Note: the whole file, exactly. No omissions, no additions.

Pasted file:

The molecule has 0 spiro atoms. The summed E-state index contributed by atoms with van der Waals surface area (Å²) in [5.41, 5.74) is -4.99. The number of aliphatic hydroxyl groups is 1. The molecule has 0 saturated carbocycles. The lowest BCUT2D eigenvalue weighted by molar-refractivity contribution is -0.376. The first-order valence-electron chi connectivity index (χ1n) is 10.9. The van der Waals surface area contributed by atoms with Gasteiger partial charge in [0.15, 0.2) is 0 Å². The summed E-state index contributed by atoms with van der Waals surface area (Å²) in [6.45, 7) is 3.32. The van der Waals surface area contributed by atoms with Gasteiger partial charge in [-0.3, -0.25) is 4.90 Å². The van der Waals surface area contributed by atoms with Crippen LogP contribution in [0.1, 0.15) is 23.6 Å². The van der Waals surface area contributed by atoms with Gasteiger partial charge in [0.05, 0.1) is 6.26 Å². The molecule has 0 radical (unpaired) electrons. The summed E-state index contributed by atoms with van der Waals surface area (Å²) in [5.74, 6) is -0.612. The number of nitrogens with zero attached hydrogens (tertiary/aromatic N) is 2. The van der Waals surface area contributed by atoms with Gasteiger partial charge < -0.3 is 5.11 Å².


The molecule has 0 spiro atoms. The summed E-state index contributed by atoms with van der Waals surface area (Å²) in [5.41, 5.74) is -4.99. The number of aliphatic hydroxyl groups is 1. The molecule has 0 saturated carbocycles. The lowest BCUT2D eigenvalue weighted by molar-refractivity contribution is -0.376. The first-order valence-electron chi connectivity index (χ1n) is 10.9. The van der Waals surface area contributed by atoms with Gasteiger partial charge in [0.15, 0.2) is 0 Å². The summed E-state index contributed by atoms with van der Waals surface area (Å²) in [6.45, 7) is 3.32. The van der Waals surface area contributed by atoms with Gasteiger partial charge in [-0.3, -0.25) is 4.90 Å². The van der Waals surface area contributed by atoms with Crippen LogP contribution in [0.1, 0.15) is 23.6 Å². The van der Waals surface area contributed by atoms with Gasteiger partial charge in [0.05, 0.1) is 6.26 Å². The molecule has 0 radical (unpaired) electrons. The summed E-state index contributed by atoms with van der Waals surface area (Å²) in [5.74, 6) is -0.612. The number of nitrogens with zero attached hydrogens (tertiary/aromatic N) is 2. The van der Waals surface area contributed by atoms with Gasteiger partial charge < -0.3 is 5.11 Å².